OXON HILL, Md. — As Florida's governor, Jeb Bush was among the nation's most conservative state chief executives. He's quietly embarking on work to persuade the right-flank of the Republican Party he'd be that same kind of conservative in the White House.
Eight years removed from office, Bush is viewed by some conservatives as a squishy moderate: a member of the GOP's most established family with a toxic position on immigration and education standards.
For that reason, perhaps none of the likely 2016 candidates has more to gain this week than Bush at the Conservative Political Action Conference, the nation's largest annual conference of conservative activists.
"The challenge for him is this isn't about yesterday, it's about tomorrow," said Matt Schlapp, chairman of the American Conservative Union, which hosts CPAC. "The key is, what will he do if he's president of the United States, and does he have a message that will appeal to conservatives?"
Bush speaks at CPAC on Friday, and amid his aggressive fundraising efforts nationwide, his team and key backers are also taking steps to remind the party of his history as a conservative in office.
In phone calls and private meetings, Bush's team is reviving old alliances with top social and economic conservatives, broadening his network of conservative opinion leaders and trying to quiet his more aggressive critics. Al Cardenas, a longtime Bush supporter and former chairman of the American Conservative Union, said it would take Bush six to eight months to "totally set the record straight."
"As I've told the governor, the key word is patience," Cardenas said. "I can tell you as a matter of fact those meetings have begun to be placed on the calendar and are beginning to take place. He wants leaders of the movement to be comfortable with his leadership."
Cardenas and other Bush allies say the problem is one of misperception, as a new era of conservatives are simply less familiar with his record as Florida governor.
Aides say that while in office from 1999 to 2007, Bush was among the first state executives to take on teachers unions, lowered taxes each year and signed Florida's "stand your ground" gun law. He was a hero among social conservatives for his actions to keep Michael Schiavo from removing the feeding tube from his brain-damaged wife, Terri.
Today's criticism centers almost entirely on Bush's support for Common Core education standards and an immigration policy that would create a path to citizenship for people living in the country illegally, in addition to lingering resentment over the rise in government spending during brother George W. Bush's administration.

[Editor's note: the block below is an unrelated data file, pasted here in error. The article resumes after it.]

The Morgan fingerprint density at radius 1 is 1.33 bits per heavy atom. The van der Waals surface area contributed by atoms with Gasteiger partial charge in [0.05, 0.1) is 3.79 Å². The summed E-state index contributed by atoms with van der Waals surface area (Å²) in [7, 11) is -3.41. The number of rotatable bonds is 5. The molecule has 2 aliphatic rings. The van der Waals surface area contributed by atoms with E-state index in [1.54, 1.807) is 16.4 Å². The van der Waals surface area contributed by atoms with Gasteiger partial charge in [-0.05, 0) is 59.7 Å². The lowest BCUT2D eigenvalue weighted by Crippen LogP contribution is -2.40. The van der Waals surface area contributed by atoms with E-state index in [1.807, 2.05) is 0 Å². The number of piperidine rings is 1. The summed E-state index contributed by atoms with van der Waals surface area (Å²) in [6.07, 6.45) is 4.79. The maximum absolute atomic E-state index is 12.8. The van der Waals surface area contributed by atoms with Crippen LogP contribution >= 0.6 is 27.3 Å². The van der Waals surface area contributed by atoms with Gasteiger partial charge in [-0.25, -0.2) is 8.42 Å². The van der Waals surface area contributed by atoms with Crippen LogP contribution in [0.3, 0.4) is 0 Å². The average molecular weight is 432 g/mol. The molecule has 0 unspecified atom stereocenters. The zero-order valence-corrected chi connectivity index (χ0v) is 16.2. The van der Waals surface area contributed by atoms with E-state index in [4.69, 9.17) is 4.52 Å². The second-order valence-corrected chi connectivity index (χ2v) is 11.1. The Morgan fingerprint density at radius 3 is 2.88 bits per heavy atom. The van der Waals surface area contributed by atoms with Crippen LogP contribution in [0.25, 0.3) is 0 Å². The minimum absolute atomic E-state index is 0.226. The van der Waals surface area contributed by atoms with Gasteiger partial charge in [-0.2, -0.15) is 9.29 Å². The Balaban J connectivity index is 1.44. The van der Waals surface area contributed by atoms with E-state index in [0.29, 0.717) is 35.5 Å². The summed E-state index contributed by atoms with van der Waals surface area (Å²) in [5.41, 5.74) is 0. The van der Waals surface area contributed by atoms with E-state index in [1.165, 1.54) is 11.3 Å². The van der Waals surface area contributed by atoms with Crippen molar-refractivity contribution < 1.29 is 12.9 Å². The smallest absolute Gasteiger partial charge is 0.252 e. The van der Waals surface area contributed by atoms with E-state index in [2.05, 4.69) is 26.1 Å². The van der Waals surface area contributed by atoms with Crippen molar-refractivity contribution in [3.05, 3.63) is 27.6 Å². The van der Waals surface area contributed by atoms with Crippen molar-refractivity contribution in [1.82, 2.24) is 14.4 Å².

Skeptics were reminded of their misgivings late last year, when Bush said a Republican might need to "lose the primary to win the general," viewed by some as a swipe at the heavy influence of conservatives in picking the party's White House nominee.
Just four in 10 self-identified conservatives and tea party supporters rated Bush favorably in an Associated Press-GfK poll conducted earlier this month. There was evidence, too, of anti-Bush sentiment in the crowded hotel lobbies Thursday as thousands of activists gathered for CPAC.
"I have not seen a single Jeb Bush button here," said Neil McGettigan, 25, of New Jersey. "Honestly, I think the media's more excited about him than anyone here."
As they privately court prominent conservatives, Bush's confidants are also encouraging him to outline his conservative bona fides more publicly. Longtime Bush donor Al Hoffman said he recently told the governor he needs to openly explain how his positions on immigration and Common Core are in line with conservative economic principles.
Bush's team is also trying to win over some of his most aggressive critics. They include Americans for Tax Reform president Grover Norquist, who praises Bush's economic record as Florida governor, but regularly attacks his refusal to sign a pledge not to raise taxes if elected president. Bush is one of the only top-tier GOP presidential contenders not to sign.
"I've had a bunch of people from Jeb's world call me on behalf of the campaign," Norquist said. "There are many things he did well as governor. ... But it's all about the pledge. It makes you wonder about whether he's a team player."
Some conservatives need no convincing. Bush already enjoys formal and informal support from a growing network of well-connected conservative leaders with whom he maintains regular contact.
"It'd be hard to be better than Bush on the life issue," said Marjorie Dannenfelser, president of the Susan B. Anthony List, a national group that advocates for social conservative values and supports candidates who oppose abortion. "He's said many times — said it to me — that he can be counted on."
While Schlapp won't formally endorse a presidential candidate as leader of the American Conservative Union, he said Bush had "sterling conservative credentials" as Florida governor and "took prominent conservative positions in a battleground state."
"Conservatives play a large role in determining who the Republican nominee is," said Schlapp, who served as political director in Bush's brother's White House. "People will forgive him if they connect to him when he makes his pitch. I think that's what's critical."
Associated Press writers Jill Colvin and AP news survey specialist Emily Swanson contributed to this report from Washington. Beaumont reported from Palm Beach, Florida. Follow Steve Peoples and Thomas Beaumont on Twitter at: http://twitter.com/sppeoples and http://twitter.com/tombeaumont